Monthly Archives: February 2013

Attorney Byron P. David Finalist for Best Attorney in the 2013 Horry Independent’s Reader’s Choice Awards

We are proud to announce Attorney Byron P. David has been chosen by The Horry byron david, conwayIndependent readers as the finalist for Best Attorney.  This is the third consecutive year Attorney David has been a winner under the Best Attorney category.

“I am honored and overwhelmed to be a finalist for this award again.  The Reader’s Choice Award is one of my favorites to receive, as the people of Horry County are the judges.” says David.  “It is reassurance that we are doing a great job and people are pleased with our service.”

The annual poll is opened to Horry Independent readers and only allowed one vote per person, making this contest a true representation of their opinions collectively.  Over the years, The Reader’s Choice Awards has become one of the most popular and well-read special editions The Horry Independent has ever published.

Congratulations to Attorney David for being The Horry Independent’s 2013 Reader’s Choice Finalist for Best Attorney!

Do I have to pay taxes on my Social Security Disability Benefits?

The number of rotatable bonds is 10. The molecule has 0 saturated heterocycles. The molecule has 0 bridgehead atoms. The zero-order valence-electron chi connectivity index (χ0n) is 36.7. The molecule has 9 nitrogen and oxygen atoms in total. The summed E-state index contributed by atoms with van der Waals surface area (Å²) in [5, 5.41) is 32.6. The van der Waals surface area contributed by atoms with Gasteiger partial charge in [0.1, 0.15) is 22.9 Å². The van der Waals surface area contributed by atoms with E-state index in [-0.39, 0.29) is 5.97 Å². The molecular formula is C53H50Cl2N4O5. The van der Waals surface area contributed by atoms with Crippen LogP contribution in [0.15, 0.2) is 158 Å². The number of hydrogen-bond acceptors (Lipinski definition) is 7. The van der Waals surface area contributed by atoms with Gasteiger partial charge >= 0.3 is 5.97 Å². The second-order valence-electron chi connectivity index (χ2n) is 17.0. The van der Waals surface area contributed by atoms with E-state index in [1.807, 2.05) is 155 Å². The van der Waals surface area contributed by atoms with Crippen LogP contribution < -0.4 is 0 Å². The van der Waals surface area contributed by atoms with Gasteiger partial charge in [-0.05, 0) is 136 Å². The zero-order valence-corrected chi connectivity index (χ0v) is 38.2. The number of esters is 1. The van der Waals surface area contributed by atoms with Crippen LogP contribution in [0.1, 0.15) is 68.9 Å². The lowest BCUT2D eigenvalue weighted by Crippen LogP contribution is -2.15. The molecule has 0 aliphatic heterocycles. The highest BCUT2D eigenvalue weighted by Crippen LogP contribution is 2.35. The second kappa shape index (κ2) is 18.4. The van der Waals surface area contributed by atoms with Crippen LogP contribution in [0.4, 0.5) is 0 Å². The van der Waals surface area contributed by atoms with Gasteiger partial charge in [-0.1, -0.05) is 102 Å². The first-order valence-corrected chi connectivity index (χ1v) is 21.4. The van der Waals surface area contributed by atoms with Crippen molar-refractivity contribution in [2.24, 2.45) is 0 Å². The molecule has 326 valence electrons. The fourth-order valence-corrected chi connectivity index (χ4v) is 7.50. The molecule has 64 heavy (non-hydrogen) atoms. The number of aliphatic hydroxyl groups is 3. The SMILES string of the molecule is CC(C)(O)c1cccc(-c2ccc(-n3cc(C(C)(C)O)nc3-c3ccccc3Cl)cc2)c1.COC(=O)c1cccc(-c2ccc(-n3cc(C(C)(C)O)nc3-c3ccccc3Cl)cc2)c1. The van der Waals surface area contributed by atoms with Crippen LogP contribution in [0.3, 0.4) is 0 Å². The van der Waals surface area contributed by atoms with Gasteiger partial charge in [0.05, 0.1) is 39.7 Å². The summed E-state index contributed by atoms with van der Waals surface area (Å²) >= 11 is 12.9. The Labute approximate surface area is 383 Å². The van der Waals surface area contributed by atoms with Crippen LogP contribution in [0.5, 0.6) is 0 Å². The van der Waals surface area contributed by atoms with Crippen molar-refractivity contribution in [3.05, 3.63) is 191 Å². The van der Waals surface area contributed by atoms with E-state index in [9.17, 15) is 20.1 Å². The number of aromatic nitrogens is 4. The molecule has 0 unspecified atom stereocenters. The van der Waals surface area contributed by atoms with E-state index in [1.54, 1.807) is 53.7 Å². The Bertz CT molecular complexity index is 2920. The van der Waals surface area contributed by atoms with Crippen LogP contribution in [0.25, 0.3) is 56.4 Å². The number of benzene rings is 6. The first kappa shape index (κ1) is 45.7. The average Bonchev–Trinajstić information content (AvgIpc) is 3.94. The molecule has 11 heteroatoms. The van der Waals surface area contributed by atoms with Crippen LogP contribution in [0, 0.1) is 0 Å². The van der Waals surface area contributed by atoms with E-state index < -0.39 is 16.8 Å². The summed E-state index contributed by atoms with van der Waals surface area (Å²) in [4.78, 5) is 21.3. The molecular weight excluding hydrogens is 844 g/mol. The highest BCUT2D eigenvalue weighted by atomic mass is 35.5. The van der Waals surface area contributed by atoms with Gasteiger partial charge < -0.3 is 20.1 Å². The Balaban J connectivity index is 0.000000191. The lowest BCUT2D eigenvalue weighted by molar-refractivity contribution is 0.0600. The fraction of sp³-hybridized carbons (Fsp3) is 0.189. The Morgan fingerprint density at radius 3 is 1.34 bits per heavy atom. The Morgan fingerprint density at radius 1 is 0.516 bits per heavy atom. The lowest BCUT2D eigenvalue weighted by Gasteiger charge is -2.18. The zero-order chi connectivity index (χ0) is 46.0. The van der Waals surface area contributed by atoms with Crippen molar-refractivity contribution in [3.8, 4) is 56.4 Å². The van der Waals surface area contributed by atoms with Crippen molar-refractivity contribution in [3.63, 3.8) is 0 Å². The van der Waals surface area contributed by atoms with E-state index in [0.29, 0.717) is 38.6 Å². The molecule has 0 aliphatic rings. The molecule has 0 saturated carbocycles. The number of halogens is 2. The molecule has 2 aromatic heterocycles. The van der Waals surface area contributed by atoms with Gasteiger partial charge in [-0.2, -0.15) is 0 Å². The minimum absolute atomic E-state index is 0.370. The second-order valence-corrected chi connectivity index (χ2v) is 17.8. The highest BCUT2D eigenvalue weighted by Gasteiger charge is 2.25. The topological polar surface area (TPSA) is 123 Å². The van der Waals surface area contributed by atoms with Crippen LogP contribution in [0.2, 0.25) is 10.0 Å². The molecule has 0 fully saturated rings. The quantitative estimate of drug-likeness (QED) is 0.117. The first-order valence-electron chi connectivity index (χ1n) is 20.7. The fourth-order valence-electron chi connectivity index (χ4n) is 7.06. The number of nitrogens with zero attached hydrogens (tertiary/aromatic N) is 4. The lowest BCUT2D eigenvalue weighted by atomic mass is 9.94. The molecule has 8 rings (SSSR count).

byron david; conway; byron p. david; conway lawyerSome people have to pay federal income taxes on their Social Security benefits. This usually happens only if you have other substantial income (such as wages, self-employment, interest, dividends and other taxable income that must be reported on your tax return) in addition to your benefits.

No one pays federal income tax on more than 85 percent of his or her Social Security benefits based on Internal Revenue Service (IRS) rules. If you:

  • file a federal tax return as an “individual” and your combined income* is
    • between $25,000 and $34,000, you may have to pay income tax on up to 50 percent of your benefits.
    • more than $34,000, up to 85 percent of your benefits may be taxable.
  • file a joint return, and you and your spouse have a combined income* that is
    • between $32,000 and $44,000, you may have to pay income tax on up to 50 percent of your benefits
    • more than $44,000, up to 85 percent of your benefits may be taxable.
  • are married and file a separate tax return, you probably will pay taxes on your benefits.

*Note:

Your adjusted gross income

+ Nontaxable interest
½ of your Social Security benefits
= Your “combined income

Each January you will receive a Social Security Benefit Statement (Form SSA-1099) showing the amount of benefits you received in the previous year. You can use thisBenefit Statement when you complete your federal income tax return to find out if your benefits are subject to tax.

If you do have to pay taxes on your Social Security benefits, you can make quarterly estimated tax payments to the IRS or choose to have federal taxes withheld from your benefits.